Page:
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Pat Green and Joe Ely - CD Reviews

By David Okamoto, KERA 90.1 commentator

Dallas, TX – Since the days of Waylon and Willie and the boys, Texas country music acts have been branded as renegades whenever they cross the Mississippi into Nashville. It's an easy marketing hook, but as the years go by, the image of the Lone Star rebel battling the evil country music empire grows less relevant and tougher to live up to - try too hard and before you know it, you're scoring more headlines for bashing the President than busting up the Billboard charts.

This week, new hard-rocking albums by Austin-based upstart Pat Green and Amarillo-raised veteran Joe Ely remind us that what makes Texans stand apart from the Nashville mainstream and its cottage industry of session musicians and hook-for-hire songwriters is their respect for rock n' roll's roots in country music and their staunch allegiance to a simple work ethic: write your own songs, record them with your own band, and then hit the road with a vengeance.

[Pat Green's "Poetry"]

Wave on Wave, Pat Green's second CD since graduating from Texas dancehalls to Universal Records, oozes with the cloud-clearing gusto of a 31-year-old caught in the moment of living his dream. Still a hero on fraternity row, the Texas Tech grad has toned down the Robert Earl Keen mannerisms and party-hardy cheerleading of his past albums. His ballad writing still needs some seasoning, but he's at his best when raising a roadhouse ruckus, fueled by snarling electric guitars and firecracker snare drums amplified here by former John Mellencamp producer Don Gehman. Such life-affirming anthems as "Wrapped," "Wave on Wave" and "Guy Like Me" embrace his romantic and professional good fortune with the engaging charm of the good ol' boy next door.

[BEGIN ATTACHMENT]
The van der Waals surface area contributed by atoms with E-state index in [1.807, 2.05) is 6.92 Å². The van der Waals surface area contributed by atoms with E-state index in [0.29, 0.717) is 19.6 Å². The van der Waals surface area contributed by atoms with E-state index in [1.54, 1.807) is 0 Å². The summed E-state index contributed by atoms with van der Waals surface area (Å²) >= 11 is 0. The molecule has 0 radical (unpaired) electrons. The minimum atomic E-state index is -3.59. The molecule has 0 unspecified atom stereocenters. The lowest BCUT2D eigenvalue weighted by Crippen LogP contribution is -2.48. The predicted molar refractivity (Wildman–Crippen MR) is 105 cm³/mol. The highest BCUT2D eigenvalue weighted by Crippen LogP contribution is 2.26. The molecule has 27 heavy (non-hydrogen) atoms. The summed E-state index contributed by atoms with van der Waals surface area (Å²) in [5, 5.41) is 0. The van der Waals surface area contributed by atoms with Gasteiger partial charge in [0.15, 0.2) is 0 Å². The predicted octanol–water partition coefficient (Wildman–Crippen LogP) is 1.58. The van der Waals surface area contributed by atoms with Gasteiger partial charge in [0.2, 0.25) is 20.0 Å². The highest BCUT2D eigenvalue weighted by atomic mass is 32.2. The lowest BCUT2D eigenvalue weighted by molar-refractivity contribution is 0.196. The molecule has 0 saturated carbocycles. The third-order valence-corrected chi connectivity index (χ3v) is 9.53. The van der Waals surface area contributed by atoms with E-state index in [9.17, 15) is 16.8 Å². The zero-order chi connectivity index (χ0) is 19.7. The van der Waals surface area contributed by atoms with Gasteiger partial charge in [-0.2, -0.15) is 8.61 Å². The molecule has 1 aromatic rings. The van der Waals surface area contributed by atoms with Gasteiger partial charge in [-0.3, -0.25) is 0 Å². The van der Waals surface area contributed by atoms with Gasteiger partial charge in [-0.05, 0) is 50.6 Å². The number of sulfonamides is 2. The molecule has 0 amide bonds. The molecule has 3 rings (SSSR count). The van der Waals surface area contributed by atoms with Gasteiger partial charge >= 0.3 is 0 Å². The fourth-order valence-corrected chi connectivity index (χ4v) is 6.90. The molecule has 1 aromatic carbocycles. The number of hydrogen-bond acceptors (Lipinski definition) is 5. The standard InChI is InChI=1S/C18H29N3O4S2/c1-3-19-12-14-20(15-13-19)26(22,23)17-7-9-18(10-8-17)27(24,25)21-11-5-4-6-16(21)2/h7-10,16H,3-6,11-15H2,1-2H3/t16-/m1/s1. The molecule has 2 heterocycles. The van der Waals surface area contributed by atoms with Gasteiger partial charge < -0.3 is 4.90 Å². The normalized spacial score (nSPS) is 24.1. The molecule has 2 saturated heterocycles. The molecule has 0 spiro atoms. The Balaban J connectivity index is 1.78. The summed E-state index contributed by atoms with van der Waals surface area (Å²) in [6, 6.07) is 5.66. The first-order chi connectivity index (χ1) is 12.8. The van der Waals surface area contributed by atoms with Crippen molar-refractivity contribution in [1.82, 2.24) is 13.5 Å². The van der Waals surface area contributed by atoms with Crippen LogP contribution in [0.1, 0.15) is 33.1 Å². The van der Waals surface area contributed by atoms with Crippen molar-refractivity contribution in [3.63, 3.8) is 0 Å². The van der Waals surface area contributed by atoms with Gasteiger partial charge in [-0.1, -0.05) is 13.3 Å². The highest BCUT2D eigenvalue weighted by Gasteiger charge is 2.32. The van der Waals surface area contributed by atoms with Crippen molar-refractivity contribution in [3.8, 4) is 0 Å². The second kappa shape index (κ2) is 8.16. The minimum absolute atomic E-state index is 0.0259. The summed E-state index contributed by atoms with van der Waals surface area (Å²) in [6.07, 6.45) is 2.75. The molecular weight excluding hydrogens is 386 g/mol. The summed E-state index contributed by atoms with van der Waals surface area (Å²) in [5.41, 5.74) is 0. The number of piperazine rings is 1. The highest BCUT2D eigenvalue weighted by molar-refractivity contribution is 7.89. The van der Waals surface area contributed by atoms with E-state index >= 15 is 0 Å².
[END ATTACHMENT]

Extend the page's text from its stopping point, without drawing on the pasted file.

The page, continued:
[Pat Green's "Guy Like Me"]

Joe Ely knows what Pat Green is feeling. 25 years ago, his gruff and rugged merger of honky-tonk and rockabilly paved the major-label road for Nanci Griffith, Lyle Lovett and Kelly Willis. At age 56, after an overlong flirtation with flamenco music and a sparkling reunion with the Flatlanders, he's released Streets of Sin, his first studio album in five years. While it lacks the stamina of such classics as Musta Notta Gotta Lotta and Love and Danger, Streets of Sin front-loads its strongest tunes like "A Flood On Our Hands," "I'm on the Run Again" and Butch Hancock's rollicking "Fightin' For My Life" to emphasize Ely's renewed conviction, an awakening of hope in an era of war and turmoil.

[Joe Ely's 'Fightin' For My Life"]

While the images of highways, bridges and forces of nature suggest escape, Ely is actually running back - back to his inspiration, back to the same sense of liberating self-discovery that Pat Green has learned to tap into. This doesn't mean they're outlaws - it just means they're artists.

[Joe Ely's "I'm on the Run Again"]

 

David Okamoto is a senior entertainment producer at Yahoo Broadcast and a contributing editor to ICE magazine.